TWENTY-FIVE years after the superpowers spent 13 days on the nuclear brink, the Soviets have for the first time begun to tell their side of the Cuban missile crisis. Old adversaries who faced off eyeball to eyeball a generation ago over Soviet missiles in Cuba gathered at Harvard University in early October to reexamine the historic standoff in the Caribbean. The American delegation uniformly found the meeting to be of rare value. To the surprise of the American contingent, the Soviet side came prepared to offer an apparently honest accounting of Soviet thinking leading up to and during the showdown. In sharp contrast with accounts thus far published in the Soviet Union, they painted a picture of an ``adventurist'' Khrushchev, a poorly informed and badly managed foreign policy apparatus, and a Kremlin elite with a dangerous and flawed view of the United States.
Why have the Soviets suddenly decided to come clean on Cuba? While the proceedings have provided an unusual insight into the formulation and execution of Soviet policy during one important crisis, the current glasnost over Cuba must be viewed in the context of Soviet leader Mikhail Gorbachev's brave new diplomacy. The recent Soviet revelations on the Cuban missile crisis are very much in tune with Mr. Gorbachev's overall foreign-policy message.
Perhaps the most forceful remark delivered by the Soviets amounted to a rejection of the adventurist and aggressive policies followed by Soviet party boss Nikita Khrushchev and his close associates. This is very much in keeping with Gorbachev's stated intention of forsaking foreign adventures in favor of domestic perestroika (restructuring). This stance also serves subtly to set Gorbachev apart from Khrushchev's legacy. Given that there are similarities between the domestic agendas of the two leaders, it is wise for Gorbachev to accentuate the difference in their foreign policies, particularly given Khrushchev's fate.
Another important item that featured in the Soviet oral history on Cuba was the role that misperception played throughout the crisis. For instance, Soviet participants reported that the Kremlin was convinced that the US was on the verge of a massive invasion of Cuba. The Soviets cited as evidence the stepped-up American covert activities at the time.
They looked surprised when an American reported that such actions were a sign of US frustration, not preparation. A prominent theme in Gorbachev's ``new thinking'' on foreign policy is that dangerous misperceptions between the superpowers have threatened relations in the past and persist today.
Running concurrently is a concern that misunderstandings over regional events can have global consequences. Further, the Soviet depiction of the garbled communication between Washington and Moscow underlines their stress on crisis prevention rather than what they see as the dangerous US concept of ``crisis management.''
The Soviet decision to shed light on their motives and maneuvers during the Cuban missile crisis is a further indication that Gorbachev is determined to preside over the rendering of a more accurate record of the Soviet experience. The only important Soviet history of the Cuban missile crisis, for instance, presents the fiction that the standoff was the sole result of American provocation.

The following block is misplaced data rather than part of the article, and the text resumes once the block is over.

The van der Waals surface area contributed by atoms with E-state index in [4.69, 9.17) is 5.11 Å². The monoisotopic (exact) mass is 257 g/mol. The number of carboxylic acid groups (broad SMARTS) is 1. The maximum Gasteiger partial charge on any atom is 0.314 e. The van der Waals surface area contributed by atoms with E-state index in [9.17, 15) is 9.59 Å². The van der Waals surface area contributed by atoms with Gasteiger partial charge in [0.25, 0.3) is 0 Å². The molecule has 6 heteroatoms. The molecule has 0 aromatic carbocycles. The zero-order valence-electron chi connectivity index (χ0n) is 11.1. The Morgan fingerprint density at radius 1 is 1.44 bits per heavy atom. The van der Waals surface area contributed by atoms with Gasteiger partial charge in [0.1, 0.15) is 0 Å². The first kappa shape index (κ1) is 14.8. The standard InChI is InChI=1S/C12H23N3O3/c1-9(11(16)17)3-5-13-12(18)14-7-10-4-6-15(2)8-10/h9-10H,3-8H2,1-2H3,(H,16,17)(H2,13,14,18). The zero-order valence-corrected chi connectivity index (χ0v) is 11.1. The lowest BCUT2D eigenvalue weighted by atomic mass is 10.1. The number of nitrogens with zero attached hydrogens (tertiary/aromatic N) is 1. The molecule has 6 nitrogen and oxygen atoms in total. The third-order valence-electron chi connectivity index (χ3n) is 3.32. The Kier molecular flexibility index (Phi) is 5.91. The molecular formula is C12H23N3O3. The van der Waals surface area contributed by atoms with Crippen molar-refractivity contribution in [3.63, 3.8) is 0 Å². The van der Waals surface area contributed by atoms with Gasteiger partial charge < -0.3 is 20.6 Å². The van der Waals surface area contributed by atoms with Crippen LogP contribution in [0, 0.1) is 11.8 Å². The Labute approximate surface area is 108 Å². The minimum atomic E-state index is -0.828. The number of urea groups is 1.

Under Gorbachev, the Soviet Union is now in the midst of a major reappraisal of the official history of the Communist Party, and the Soviet leader himself has proclaimed that ``to ensure correct policy for the future we must have a true understanding of the past.'' Others have suggested that if this policy continues and intensifies, it will make the current version of Soviet history ``invalid and obsolete.'' Gorbachev is reported to realize that contemporary Soviet planners must have access to an honest accounting of history in order to learn from the past and shape future policies. The recent Soviet disclosures on Cuba indicate that glasnost is finally beginning to extend to foreign policy as well.
Thus, by focusing on the adventurism that drove Khrushchev, the misperceptions that clouded the Soviet decisionmaking calculus, and the need for an accurate understanding of what took place on the Soviet side, Gorbachev managed to shift attention away from the humiliation associated with the Cuban crisis. In place of the perception that the Soviets blinked is a new sense that the USSR is ready to apply the lessons from Cuba in its current dealings with the US to avoid future nuclear showdowns.
It will take some time to fully appreciate what the Soviets have said over Cuba. Yet this process must not stop here, 90 miles from Florida. Academics and government groups in the US should test the new mood and explore with the Soviets the nature of other crises, both nuclear and nonnuclear.
It is perhaps too soon to hope for a candid Soviet response to a request for information concerning ongoing operations (Afghanistan) or recent close calls (Poland), but the postwar history is filled with examples of superpower standoffs: the Berlin crisis and the 1973 Arab-Israeli war, to name two.
A mutual effort to explore the roots and realities of these and other confrontations might well help us to better understand the driving forces behind Soviet actions. We should not only applaud the Soviets' decision to bare their socialist soul over Cuba but also move quickly to take full advantage of this rare window of opportunity. Indeed, who knows how long this light on the Soviet past will last?
Kurt M. Campbell is lecturer and assistant director at the Center for Science and International Affairs, the John F. Kennedy School of Government, at Harvard University. Joseph S. Nye is director of the center.